Tuesday, March 24, 2009
The New Bond : Spotlight on Quantum of Solace
An interesting thing happened last year when Quantum Of Solace arrived in theaters: it was critically trashed. Popular opinion, on the other hand, was favorable and now that it's available on DVD I would encourage you to take a second look. Those of you who know me are well aware that I do not take Bond lightly. It's hard work being entertaining and nobody knows this more than the Producers of the James Bond franchise. This Bond, the 22nd, represents Bond's 47th year in cinemas -- making 007 the longest running series in film history by a long shot.
For many, the previous entry (Casino Royale) represented the freshest take on the character since Connery made it his own in From Russia With Love and Goldfinger -- and deservedly so. Daniel Craig redefined the role by going back to the roots of the character in Ian Fleming's novel and connecting with the idea that Bond's suave exterior is a front to disguise the brute animal, the "blunt instrument" as M calls him. Bond's uncanny grace under pressure and his knowledge of the finer things have always been at the core of his appeal, but Craig is the first actor to make us understand that 007's stylish exterior is a carefully constructed mask to hide behind. His feelings for the women he beds and the enemies he kills are more complicated than his suave persona would let on.
Quantum Of Solace picks up minutes after Casino Royale leaves off and instantly hurtles us into a visceral, high-speed car chase. Bond is on a mission to avenge the death of Vesper Lynd, his lover who tragically betrayed him at the end of the last film. His mission finds him pursuing a mysterious organization called Quantum that takes him from Sienna, Italy to London, to Port Au Prince, Haiti and ultimately Bolivia. Quantum, like the SPECTRE of the Connery era, is a secret organization with powerful, high-ranking, operatives working in various government agencies around the world. So clever are they at covering their tracks, that initially Bond finds himself going undercover to infiltrate their ranks, without even knowing who he's supposed to be impersonating.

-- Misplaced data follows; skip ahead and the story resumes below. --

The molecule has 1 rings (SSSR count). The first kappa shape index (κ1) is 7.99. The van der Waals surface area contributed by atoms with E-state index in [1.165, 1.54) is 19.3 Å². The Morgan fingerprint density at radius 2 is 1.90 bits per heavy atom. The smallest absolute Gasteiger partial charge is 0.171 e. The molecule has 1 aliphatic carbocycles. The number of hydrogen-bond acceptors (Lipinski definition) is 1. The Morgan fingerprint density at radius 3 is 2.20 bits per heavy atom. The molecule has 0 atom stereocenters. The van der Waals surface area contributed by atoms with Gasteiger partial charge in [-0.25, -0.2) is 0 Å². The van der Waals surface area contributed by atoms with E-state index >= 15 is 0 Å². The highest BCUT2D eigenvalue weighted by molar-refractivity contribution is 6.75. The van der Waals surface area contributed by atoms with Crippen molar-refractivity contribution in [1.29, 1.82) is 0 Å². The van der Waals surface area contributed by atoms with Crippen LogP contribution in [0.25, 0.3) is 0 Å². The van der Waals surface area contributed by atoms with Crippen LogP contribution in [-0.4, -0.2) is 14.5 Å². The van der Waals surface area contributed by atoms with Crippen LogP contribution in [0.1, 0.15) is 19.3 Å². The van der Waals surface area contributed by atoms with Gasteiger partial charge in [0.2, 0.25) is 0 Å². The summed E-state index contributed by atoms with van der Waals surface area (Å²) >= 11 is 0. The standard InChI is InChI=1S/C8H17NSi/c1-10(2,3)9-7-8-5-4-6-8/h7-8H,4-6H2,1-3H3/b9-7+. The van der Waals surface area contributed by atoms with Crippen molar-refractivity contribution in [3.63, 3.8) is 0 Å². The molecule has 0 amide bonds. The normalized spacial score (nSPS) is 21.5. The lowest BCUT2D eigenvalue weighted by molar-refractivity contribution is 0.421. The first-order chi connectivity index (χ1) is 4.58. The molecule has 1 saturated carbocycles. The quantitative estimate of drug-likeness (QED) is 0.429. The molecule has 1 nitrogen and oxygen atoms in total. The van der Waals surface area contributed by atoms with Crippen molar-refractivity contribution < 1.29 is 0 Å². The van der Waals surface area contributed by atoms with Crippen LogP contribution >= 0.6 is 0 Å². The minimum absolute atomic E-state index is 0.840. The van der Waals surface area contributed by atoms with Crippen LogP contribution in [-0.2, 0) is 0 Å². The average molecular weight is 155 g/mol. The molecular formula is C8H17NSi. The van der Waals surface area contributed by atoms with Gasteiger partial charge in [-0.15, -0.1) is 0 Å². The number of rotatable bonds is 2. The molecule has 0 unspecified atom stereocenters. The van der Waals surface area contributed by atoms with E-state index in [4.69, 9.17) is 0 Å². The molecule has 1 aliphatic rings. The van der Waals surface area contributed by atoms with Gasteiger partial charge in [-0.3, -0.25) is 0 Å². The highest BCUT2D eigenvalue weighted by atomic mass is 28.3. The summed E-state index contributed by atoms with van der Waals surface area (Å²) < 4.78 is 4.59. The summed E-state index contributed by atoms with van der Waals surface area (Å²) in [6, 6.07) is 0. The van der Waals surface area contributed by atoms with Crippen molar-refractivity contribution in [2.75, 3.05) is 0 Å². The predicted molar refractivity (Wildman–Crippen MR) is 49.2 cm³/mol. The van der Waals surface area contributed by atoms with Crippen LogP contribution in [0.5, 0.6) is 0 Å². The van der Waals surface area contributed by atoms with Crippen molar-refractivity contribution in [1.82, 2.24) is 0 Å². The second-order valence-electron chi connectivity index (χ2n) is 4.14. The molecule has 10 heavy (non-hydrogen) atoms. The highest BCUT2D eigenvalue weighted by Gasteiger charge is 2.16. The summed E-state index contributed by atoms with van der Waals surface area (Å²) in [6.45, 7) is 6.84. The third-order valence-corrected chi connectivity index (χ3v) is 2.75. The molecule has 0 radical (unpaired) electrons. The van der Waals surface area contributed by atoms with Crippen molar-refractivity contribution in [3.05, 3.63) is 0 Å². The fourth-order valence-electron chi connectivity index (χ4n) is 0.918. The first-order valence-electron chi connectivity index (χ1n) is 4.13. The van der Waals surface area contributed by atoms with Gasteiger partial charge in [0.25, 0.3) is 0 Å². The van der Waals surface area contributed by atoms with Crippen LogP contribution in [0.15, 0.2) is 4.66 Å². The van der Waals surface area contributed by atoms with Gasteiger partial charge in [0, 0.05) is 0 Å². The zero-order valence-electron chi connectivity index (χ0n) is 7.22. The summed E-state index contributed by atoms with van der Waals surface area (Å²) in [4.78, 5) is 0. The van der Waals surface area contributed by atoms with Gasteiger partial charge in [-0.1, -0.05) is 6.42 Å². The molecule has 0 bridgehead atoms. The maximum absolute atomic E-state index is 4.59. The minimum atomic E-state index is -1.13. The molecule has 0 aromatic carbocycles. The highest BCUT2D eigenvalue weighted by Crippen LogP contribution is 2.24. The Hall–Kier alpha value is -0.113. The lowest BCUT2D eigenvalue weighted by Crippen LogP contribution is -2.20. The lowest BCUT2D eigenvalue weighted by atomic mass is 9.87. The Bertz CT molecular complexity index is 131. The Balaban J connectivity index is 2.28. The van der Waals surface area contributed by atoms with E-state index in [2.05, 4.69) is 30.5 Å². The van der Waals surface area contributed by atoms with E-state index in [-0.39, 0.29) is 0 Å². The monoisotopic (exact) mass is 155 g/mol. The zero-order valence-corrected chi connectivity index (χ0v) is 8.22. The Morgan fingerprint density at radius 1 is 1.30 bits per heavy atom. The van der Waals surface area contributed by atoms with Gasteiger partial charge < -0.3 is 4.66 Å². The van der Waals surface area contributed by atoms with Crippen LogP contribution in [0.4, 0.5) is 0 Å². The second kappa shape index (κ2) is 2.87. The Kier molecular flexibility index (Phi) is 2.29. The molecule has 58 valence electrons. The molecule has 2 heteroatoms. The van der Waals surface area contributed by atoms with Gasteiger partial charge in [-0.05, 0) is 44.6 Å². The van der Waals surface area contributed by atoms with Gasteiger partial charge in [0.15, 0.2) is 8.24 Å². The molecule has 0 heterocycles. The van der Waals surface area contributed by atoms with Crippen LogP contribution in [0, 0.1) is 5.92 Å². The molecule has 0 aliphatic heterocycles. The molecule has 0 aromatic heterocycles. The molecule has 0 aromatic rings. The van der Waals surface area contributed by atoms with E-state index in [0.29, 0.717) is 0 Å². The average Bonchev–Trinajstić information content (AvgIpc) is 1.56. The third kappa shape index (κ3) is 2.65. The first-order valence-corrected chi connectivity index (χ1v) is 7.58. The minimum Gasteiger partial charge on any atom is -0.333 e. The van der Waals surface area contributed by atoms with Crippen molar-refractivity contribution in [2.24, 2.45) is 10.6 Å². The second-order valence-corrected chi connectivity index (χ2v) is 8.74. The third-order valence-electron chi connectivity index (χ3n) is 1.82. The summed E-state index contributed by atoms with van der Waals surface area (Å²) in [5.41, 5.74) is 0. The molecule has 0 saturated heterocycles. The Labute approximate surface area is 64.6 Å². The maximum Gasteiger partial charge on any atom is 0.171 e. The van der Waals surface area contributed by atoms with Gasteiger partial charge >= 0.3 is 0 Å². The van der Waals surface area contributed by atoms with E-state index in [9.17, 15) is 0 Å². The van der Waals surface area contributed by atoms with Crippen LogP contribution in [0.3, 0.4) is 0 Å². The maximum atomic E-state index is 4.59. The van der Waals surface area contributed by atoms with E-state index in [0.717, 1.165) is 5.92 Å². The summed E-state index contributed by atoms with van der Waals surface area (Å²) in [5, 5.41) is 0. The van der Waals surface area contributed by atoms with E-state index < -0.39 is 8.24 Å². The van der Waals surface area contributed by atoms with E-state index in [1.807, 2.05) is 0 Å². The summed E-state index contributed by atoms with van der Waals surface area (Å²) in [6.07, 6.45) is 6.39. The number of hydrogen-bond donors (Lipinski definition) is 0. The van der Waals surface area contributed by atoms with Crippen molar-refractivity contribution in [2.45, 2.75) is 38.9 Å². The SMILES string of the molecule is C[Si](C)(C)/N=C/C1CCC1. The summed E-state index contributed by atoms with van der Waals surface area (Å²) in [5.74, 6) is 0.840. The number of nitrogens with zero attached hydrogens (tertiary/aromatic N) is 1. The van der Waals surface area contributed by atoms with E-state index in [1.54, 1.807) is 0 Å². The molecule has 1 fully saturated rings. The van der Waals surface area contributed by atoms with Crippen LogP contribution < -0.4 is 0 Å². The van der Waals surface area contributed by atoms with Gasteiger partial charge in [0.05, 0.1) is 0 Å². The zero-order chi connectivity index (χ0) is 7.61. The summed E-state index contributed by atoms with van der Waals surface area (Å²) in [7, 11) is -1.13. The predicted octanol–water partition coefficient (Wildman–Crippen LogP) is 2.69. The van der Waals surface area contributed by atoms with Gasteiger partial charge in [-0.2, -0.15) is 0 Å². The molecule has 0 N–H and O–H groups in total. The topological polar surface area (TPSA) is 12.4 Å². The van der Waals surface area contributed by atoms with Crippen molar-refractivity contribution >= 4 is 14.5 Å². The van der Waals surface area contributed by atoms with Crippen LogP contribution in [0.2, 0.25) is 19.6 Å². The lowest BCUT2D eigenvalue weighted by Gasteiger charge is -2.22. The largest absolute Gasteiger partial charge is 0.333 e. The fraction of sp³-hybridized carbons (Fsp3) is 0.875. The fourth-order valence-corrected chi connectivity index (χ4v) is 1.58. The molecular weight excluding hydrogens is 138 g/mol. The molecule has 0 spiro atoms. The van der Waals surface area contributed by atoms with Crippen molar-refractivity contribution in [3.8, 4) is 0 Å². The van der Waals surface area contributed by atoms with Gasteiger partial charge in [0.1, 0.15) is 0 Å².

On his journey, Bond meets Camille (Olga Kurylenko), who is more than just a pretty face. Like Vesper, she is a canny heroine who we learn is out for some vengeance of her own. She introduces Bond to Dominic Greene (Mathieu Amalric), the sinister tycoon who is also the slippery mastermind behind Quantum's latest scheme. A scheme that implicates the U.S. government, providing ample opportunity for fireworks between Bond and series regular Felix Leiter (played to perfection by Geoffrey Wright).
Compared to the exhaustive character development of the previous film it is easy to overlook how much character this new film actually has. But, for true aficionados of the series there are many engaging touches, including an especially prominent role for Judi Dench's M, a surprise twist in which the Americans actually turn against Bond and a wrenching death scene where Bond loses someone very close to him. The key to appreciating the film is in the close-ups.
Mark Forster's frenetic direction has invited unfavorable comparison to the Bourne trilogy -- the critical assumption being that the wildly imaginative action sequences somehow diminish the subtler innovations of Casino Royale. But, writers Paul Haggis, Neil Purvis and Robert Wade, continue to push 007 in a new direction. The only difference here is that they do it organically, revealing new layers of his psyche through action rather than exposition and Forster is the right director to bring it off. His close-ups never let us lose sight of the characters amidst the carnage -- an innovation few modern directors have the patience to cultivate. Quantum of Solace is the best action movie of last year and one of the best of the franchise. It delivers more than a quantum of satisfaction.